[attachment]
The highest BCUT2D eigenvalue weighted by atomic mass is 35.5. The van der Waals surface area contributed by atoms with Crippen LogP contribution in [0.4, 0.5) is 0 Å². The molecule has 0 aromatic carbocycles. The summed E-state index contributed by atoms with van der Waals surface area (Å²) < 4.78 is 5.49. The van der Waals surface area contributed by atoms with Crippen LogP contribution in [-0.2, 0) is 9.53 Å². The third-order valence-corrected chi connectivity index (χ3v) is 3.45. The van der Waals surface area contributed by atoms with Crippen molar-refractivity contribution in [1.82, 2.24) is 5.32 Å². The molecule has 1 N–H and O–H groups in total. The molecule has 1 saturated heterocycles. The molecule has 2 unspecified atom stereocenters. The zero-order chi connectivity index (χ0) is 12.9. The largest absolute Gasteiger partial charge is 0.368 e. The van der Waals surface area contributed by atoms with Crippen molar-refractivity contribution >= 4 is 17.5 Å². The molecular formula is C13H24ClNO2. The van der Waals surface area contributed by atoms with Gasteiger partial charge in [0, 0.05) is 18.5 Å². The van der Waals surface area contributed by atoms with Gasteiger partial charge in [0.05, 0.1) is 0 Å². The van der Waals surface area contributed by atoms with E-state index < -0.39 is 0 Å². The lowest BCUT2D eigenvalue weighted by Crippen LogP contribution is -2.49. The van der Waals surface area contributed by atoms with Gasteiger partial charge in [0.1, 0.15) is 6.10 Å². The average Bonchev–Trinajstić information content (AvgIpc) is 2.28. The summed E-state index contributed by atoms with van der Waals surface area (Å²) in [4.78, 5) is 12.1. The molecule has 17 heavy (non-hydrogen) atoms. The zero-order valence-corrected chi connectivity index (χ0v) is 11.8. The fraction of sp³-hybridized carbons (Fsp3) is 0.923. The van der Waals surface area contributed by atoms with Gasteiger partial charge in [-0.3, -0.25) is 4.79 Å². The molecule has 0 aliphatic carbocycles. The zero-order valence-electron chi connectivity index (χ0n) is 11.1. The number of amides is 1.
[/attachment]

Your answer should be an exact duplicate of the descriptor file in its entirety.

The highest BCUT2D eigenvalue weighted by atomic mass is 35.5. The van der Waals surface area contributed by atoms with Crippen LogP contribution in [0.4, 0.5) is 0 Å². The molecule has 0 aromatic carbocycles. The summed E-state index contributed by atoms with van der Waals surface area (Å²) < 4.78 is 5.49. The van der Waals surface area contributed by atoms with Crippen LogP contribution in [-0.2, 0) is 9.53 Å². The third-order valence-corrected chi connectivity index (χ3v) is 3.45. The van der Waals surface area contributed by atoms with Crippen molar-refractivity contribution in [1.82, 2.24) is 5.32 Å². The molecule has 1 N–H and O–H groups in total. The molecule has 1 saturated heterocycles. The molecule has 2 unspecified atom stereocenters. The zero-order chi connectivity index (χ0) is 12.9. The largest absolute Gasteiger partial charge is 0.368 e. The van der Waals surface area contributed by atoms with Crippen molar-refractivity contribution >= 4 is 17.5 Å². The molecular formula is C13H24ClNO2. The van der Waals surface area contributed by atoms with Gasteiger partial charge in [0, 0.05) is 18.5 Å². The van der Waals surface area contributed by atoms with Gasteiger partial charge in [0.05, 0.1) is 0 Å². The van der Waals surface area contributed by atoms with E-state index < -0.39 is 0 Å². The lowest BCUT2D eigenvalue weighted by Crippen LogP contribution is -2.49. The van der Waals surface area contributed by atoms with Gasteiger partial charge in [0.1, 0.15) is 6.10 Å². The average Bonchev–Trinajstić information content (AvgIpc) is 2.28. The summed E-state index contributed by atoms with van der Waals surface area (Å²) in [4.78, 5) is 12.1. The molecule has 17 heavy (non-hydrogen) atoms. The zero-order valence-corrected chi connectivity index (χ0v) is 11.8. The fraction of sp³-hybridized carbons (Fsp3) is 0.923. The van der Waals surface area contributed by atoms with Gasteiger partial charge in [-0.3, -0.25) is 4.79 Å². The molecule has 0 aliphatic carbocycles. The zero-order valence-electron chi connectivity index (χ0n) is 11.1. The number of amides is 1.